In looking for microphones to replace the lavalier mics that are the backbone of those kits, DPAs were under consideration for quite some time, Morrice notes. “I don’t think you can spend much time in this business and not have DPA on your radar.” Adding a substantial amount of DPA 6060s to their inventory allows them to, Morrice continues: “Have parity throughout all the kits in terms of the basic architecture and the key components. The only variations are the quantities of those components, which depend on the complexity of the needs a kit has to service. Some are tailored to single-day jobs or corporate work, with a lighter equipment compliment, whereas a large-scale production will have more channels of wireless and (require) more infrastructure.”
With the release of the 6060s two years ago, DPA has provided a product ideal for location recording applications; reducing the size of their capsule by 60-percent, miniaturizing and incorporating the proprietary CORE technology which provides more headroom, expanded dynamic range and lower distortion. All of which offer clear benefits for remote recording work.
While Audio Process deploy other microphones with their kits, the 6060s are now their go-to for lavalier mics to capture dialogue. “We’ve been using (other mics) for ages, but had our eyes on DPA for quite a while,” says Jacob Waxman, who (with Morrice) co-ordinates purchases for the Audio Process location recording side of the business and serves as Head of Post-Production and Studio Manager for Audio Process Lynx Music. “With the release of the tiny capsules, the 6060s just worked for what we’re doing and the audio quality is incomparable – just fantastic, so we decided to make the jump. The profile of the mics has significantly improved from past models and that – along with the audio quality – prompted us to make this transition.”
Obviously, being affixed to talent to capture dialogue the mics have to be concealed. “That’s one of our main challenges,” Morrice says; “hiding microphones on people, and working with people (and with clothing) to conceal equipment. Think about it this way; on a shoot, the sound department is the only department whose equipment is constantly in the frame on-camera – lights, you obviously can’t see, but lavalier microphones are basically in the shot at all times.” Consequently, beyond the typical decisions that play into mic selection for music or any other recording application – high-quality sound, reliability, and durability – form factor, the materials used for the microphone’s overall construction, and flexibility are also key considerations.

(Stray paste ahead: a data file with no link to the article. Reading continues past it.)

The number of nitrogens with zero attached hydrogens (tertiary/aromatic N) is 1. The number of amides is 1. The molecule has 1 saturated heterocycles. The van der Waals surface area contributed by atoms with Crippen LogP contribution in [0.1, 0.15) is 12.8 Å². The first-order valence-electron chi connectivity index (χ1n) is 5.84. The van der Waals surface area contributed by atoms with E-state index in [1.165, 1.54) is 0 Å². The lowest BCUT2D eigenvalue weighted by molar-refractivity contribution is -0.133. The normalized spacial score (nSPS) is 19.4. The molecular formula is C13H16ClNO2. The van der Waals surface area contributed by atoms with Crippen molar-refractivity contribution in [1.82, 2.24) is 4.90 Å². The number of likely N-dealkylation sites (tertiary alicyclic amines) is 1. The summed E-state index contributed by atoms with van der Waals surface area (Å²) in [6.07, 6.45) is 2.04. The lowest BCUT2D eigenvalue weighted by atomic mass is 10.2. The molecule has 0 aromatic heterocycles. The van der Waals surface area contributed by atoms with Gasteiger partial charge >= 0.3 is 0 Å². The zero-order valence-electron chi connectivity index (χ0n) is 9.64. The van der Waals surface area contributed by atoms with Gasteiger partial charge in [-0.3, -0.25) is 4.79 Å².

“We go to great lengths to hide microphones on people,” Morrice elaborates, adding that, in comparison to other mics they’ve used and have considered using: “The DPA 6060 beat out every other one. Not just overall, but in every category that we were comparing microphones against each other by. It’s an easier microphone to conceal under lighter fabrics. It also has a more flexible cable, which goes a long way towards being able to hide them. We also look at the composition of the jackets, which on the 6060s I find easier to work with. The tactile feel of the microphones plays a big part in what I do; some microphones have very rigid cables, or tacky or gummy jackets, which can be challenging when it comes to interference and noise. Clothing noise is a huge part of what we have to deal with, so the composition of the microphone cable jacket is very important. Before we even talk about the sonics we need to address A) the aesthetics and B) the actual feel of the microphone, because that plays such an important part in how it’s going to interact with a person’s body and/or wardrobe.”
With any microphone in any application ensuring the signal-to-noise ratio is as low as possible is critical. Doing so in a setting where the required placement of a mic can potentially – owing to handling or clothing rustling, for example – is more complicated. “So, the composition of the microphone itself is as important as the sonics of the capsule.”
However, Morrice concludes: “If you’re asking me specifically about the sound of the DPA 6060 compared with what we were testing against, just the sound, nothing else to do with the mic, I’d say, performance-wise, the DPA 6060 sounded better than every mic we tested against – anywhere from a significant difference to marginally better.”
Written by: Kevin Young